Jellyfish invade Mission Bay - CBS News 8 - San Diego, CA News Station - KFMB Channel 8

Jellyfish invade Mission Bay

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SAN DIEGO (CBS 8) - Moon jellies are making their mark in Mission Bay. This type of jellyfish is being seen in the bay and along our coastline in big numbers these days, but they'll soon be shipping out for the summer.

They may have been on spring break, but Sean Carter's kids got a makeshift lesson on moon jellies.

"We got to see one and hold it, and put it back in the ocean," he said.

All the action happened on the Mission Bay dock Aaron Wolf works on. He snapped some pics a few weeks ago.

"Oh man, there was just hundreds of jelly fish everywhere," Wolf said. "They come about once a year, every year."

And they're about to say goodbye.

"They usually disappear late April, early May, and generally San Diego Bay is a little behind Mission Bay as far as temps go. So they last a little longer into the summer in SD Bay," Vince Levesque of Birch Aquarium said.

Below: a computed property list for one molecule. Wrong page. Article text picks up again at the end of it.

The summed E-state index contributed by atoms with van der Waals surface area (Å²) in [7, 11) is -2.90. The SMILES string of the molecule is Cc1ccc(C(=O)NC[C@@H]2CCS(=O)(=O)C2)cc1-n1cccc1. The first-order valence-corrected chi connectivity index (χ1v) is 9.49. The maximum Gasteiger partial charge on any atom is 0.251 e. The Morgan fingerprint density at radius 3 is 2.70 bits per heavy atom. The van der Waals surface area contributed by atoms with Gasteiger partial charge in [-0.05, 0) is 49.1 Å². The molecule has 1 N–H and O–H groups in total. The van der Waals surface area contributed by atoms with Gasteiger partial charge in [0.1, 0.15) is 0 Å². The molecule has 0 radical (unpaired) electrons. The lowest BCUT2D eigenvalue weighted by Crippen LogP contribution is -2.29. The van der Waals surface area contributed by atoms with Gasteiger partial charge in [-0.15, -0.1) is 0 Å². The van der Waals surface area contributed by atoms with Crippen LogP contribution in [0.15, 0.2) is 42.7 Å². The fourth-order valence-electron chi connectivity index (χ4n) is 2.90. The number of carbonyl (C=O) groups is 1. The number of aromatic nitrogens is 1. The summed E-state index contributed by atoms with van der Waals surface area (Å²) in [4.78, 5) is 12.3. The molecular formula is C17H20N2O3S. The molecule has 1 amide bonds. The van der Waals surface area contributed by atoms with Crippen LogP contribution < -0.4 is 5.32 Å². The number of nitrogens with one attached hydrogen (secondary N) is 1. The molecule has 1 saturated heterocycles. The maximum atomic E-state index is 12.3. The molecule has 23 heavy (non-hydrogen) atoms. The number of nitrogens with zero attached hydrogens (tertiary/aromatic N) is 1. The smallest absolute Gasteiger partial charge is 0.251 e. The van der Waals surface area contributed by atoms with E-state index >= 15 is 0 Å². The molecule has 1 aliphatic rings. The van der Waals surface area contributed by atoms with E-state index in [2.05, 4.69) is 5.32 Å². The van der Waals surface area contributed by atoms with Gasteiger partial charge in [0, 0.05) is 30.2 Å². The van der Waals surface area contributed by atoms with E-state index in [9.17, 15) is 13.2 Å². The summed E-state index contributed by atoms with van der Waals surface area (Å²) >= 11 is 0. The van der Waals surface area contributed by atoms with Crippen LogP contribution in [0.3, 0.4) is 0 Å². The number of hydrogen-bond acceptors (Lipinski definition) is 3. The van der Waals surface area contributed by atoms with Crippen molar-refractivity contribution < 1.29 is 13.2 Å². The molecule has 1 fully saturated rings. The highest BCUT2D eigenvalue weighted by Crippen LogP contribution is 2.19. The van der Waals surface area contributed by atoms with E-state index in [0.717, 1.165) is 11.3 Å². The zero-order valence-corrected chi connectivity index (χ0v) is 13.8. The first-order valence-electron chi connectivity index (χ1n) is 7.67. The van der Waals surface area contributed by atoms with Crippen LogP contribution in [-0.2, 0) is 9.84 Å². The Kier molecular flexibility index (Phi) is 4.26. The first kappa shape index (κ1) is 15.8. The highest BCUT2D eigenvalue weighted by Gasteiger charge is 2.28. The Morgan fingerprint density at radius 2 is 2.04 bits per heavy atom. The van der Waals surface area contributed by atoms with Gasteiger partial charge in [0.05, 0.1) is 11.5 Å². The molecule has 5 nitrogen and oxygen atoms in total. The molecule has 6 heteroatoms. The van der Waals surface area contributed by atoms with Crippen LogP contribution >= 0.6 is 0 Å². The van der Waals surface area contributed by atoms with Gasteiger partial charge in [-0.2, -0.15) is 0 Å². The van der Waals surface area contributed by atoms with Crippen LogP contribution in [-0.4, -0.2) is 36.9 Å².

Levesque says moon jelly season starts in the winter because they like cold water, and even though it's winding down, don't be surprised if you see one on shore or when you're out taking a swim. If you do, don't freak out.

"The moon jelly stings are very, very mild, and most people can't even feel them unless you have a cut on your hand or something like that. You won't even feel it," he said.

He says the ones you have to worry about are the purple-stripped and black ones. If you don't know, just ask.

"If you're at one of the public beaches, the best thing to do is ask the lifeguards because they'll find out if there's jellyfish in the water before most of the tourists," Levesque said.

Jellyfish come in different shapes and sizes, but when it comes to moon jellies, you can find them as small as a few inches in diameter up to the size of a dinner plate.

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